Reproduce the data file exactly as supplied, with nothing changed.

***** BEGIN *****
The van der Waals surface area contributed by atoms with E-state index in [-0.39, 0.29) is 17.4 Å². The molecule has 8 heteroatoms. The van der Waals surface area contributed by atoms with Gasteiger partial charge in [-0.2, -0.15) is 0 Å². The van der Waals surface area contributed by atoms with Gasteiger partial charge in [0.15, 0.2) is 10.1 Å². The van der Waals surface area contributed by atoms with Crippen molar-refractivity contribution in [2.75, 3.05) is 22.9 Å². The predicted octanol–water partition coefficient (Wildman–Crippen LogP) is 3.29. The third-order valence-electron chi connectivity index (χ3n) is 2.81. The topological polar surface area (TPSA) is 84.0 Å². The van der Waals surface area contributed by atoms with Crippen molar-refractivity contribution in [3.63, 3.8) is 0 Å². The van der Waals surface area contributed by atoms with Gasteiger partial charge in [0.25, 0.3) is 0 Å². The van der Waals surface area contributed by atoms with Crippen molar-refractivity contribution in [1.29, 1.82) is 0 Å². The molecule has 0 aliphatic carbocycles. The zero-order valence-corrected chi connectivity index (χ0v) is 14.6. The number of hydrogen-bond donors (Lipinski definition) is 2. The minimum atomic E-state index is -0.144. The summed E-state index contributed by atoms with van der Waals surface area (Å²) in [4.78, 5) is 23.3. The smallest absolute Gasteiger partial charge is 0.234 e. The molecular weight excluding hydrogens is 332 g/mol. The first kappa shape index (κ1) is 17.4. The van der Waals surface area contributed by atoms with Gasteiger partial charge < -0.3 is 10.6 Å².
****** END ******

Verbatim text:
The van der Waals surface area contributed by atoms with E-state index in [-0.39, 0.29) is 17.4 Å². The molecule has 8 heteroatoms. The van der Waals surface area contributed by atoms with Gasteiger partial charge in [-0.2, -0.15) is 0 Å². The van der Waals surface area contributed by atoms with Gasteiger partial charge in [0.15, 0.2) is 10.1 Å². The van der Waals surface area contributed by atoms with Crippen molar-refractivity contribution in [2.75, 3.05) is 22.9 Å². The predicted octanol–water partition coefficient (Wildman–Crippen LogP) is 3.29. The third-order valence-electron chi connectivity index (χ3n) is 2.81. The topological polar surface area (TPSA) is 84.0 Å². The van der Waals surface area contributed by atoms with Crippen molar-refractivity contribution in [3.63, 3.8) is 0 Å². The van der Waals surface area contributed by atoms with Gasteiger partial charge in [0.25, 0.3) is 0 Å². The van der Waals surface area contributed by atoms with Crippen molar-refractivity contribution in [1.29, 1.82) is 0 Å². The molecule has 0 aliphatic carbocycles. The zero-order valence-corrected chi connectivity index (χ0v) is 14.6. The number of hydrogen-bond donors (Lipinski definition) is 2. The minimum atomic E-state index is -0.144. The summed E-state index contributed by atoms with van der Waals surface area (Å²) in [4.78, 5) is 23.3. The smallest absolute Gasteiger partial charge is 0.234 e. The molecular weight excluding hydrogens is 332 g/mol. The first kappa shape index (κ1) is 17.4. The van der Waals surface area contributed by atoms with Gasteiger partial charge < -0.3 is 10.6 Å².